How do you promote a tournament without Serena and Venus Williams?
Indian Wells has been faced with that troublesome task the last two years, and events in Palo Alto, Carlsbad, Carson, Toronto and New Haven, Conn., confronted that question when the sisters were sidelined because of injuries after the Wimbledon final in July.
Then the U.S. Open joined the long list of tournaments and became the first Grand Slam to feature neither sister since Serena joined Venus on the tour as a regular in 1998.
Los Angeles, welcome to the world of Indian Wells and New York.
Unlike Indian Wells and the U.S. Open, the season-ending Bank of America WTA Tour Championships, which start at Staples Center on Wednesday, don't have a men's field to wallpaper any player shortfalls. This is the second year the event has been held in Los Angeles, and the winner receives $1 million.
Still, tournament officials were hardly caught off guard by the absence of Serena and Venus Williams, as well as Lindsay Davenport, who had foot surgery last month, ending her year prematurely. The three players hold a combined 13 Grand Slam singles titles.
But there was no last-minute blast of disappointment, because all three had been counted out of the tournament long before their official withdrawals. There's something to be said about lowered expectations -- little chance of broken promises hurtling back like a boomerang of disappointment.
In fact, the release put out by the tour officials Friday citing the qualification of Anastasia Myskina of Russia, Ai Sugiyama of Japan and Venus Williams noted that Willliams was expected to be replaced by Chanda Rubin because of a continuing abdominal strain. And Sunday it became official.
The other five singles qualifiers are No. 1-ranked and defending champion Kim Clijsters of Belgium; French Open and U.S. Open champion Justine Henin-Hardenne of Belgium; Jennifer Capriati; Amelie Mauresmo of France; and Elena Dementieva of Russia. Mauresmo, who defeated Myskina in three sets in the final at Philadelphia on Sunday, qualified last year but could not play because of an injured right knee.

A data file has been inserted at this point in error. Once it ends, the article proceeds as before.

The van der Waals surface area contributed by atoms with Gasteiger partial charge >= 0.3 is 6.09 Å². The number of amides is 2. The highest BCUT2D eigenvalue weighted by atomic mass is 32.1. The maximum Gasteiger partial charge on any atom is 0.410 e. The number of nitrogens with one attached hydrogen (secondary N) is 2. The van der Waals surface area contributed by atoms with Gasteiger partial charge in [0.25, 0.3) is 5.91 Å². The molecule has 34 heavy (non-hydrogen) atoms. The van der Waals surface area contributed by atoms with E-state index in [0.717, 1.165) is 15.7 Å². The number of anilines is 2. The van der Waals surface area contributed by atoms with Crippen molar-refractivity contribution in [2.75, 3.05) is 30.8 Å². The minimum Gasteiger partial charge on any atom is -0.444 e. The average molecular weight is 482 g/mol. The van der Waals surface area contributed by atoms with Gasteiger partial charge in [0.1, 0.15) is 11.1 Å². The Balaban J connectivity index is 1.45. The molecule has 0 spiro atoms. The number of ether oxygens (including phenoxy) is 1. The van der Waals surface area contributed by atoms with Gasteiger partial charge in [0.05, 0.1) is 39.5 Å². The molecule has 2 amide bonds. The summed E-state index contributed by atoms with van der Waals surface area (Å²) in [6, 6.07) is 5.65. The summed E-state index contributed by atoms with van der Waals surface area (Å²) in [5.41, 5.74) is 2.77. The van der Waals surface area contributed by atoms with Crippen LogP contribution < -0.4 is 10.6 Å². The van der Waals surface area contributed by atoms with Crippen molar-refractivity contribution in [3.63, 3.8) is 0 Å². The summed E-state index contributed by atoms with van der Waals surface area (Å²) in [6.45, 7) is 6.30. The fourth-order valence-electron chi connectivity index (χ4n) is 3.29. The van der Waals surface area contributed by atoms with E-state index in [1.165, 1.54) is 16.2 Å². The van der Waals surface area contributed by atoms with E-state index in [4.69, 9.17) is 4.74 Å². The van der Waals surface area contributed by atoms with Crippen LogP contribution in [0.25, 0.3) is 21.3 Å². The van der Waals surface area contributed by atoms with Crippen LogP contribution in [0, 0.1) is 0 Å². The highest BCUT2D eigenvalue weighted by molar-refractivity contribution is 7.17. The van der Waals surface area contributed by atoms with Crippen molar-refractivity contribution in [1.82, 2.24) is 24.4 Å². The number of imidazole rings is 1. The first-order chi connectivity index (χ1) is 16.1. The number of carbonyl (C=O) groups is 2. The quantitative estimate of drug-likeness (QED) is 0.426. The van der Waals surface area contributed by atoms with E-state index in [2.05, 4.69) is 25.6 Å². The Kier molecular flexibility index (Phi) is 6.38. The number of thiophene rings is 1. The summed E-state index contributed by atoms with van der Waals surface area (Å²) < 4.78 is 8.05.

Instead of single elimination, the format has been changed to round robin. The doubles field has been cut back from eight teams to four and includes Martina Navratilova and partner Svetlana Kuznetsova of Russia.
Those changes were made after last year's disappointing inaugural tournament at Staples. Not only was the event tinged with a negative tone, locally -- caused by minuscule turnouts in the opening days -- there was an international perception that tumbleweeds were all but rolling through Staples Center.
Officials took measures to try to prevent a repeat of 2002. Shawn Hunter, the chief marketing officer of Anschutz Entertainment Group, said in an interview last week that AEG has had five to six people working exclusively on the championships since late January in addition to its online marketing group and has made a big grass-roots push through the vast network of tennis clubs in Southern California.
Hunter said that they were averaging about 7,500 per session, as of last week.
Without the Willliamses competing, the WTA has taken the approach of promoting the event by pushing the celebration of the tour's 30th anniversary. Sunday, the tournament will honor Billie Jean King, a collection of former No. 1 players and the founding nine members of the tour.
AEG, which has spent about $1 million in promoting the event, is focusing on the race between Clijsters and Henin-Hardenne for the year-end No. 1 spot, and also has increased the visibility of the event in downtown Los Angeles.
Unlike last year, when there was no indication there was tennis being played at Staples, there will be a number of cosmetic changes outside the building, including the creation of a Tennis Village, adjacent to Chick Hearn Court. There also will be a 200-foot banner publicizing the event on the South Hall of the L.A. Convention Center, facing the freeway, officials said.
The two groups for the round-robin format were announced Sunday. Clijsters, Mauresmo, Dementieva and Rubin were in the red group. Henin-Hardenne, Capriati, Myskina and Sugiyama were in the black group.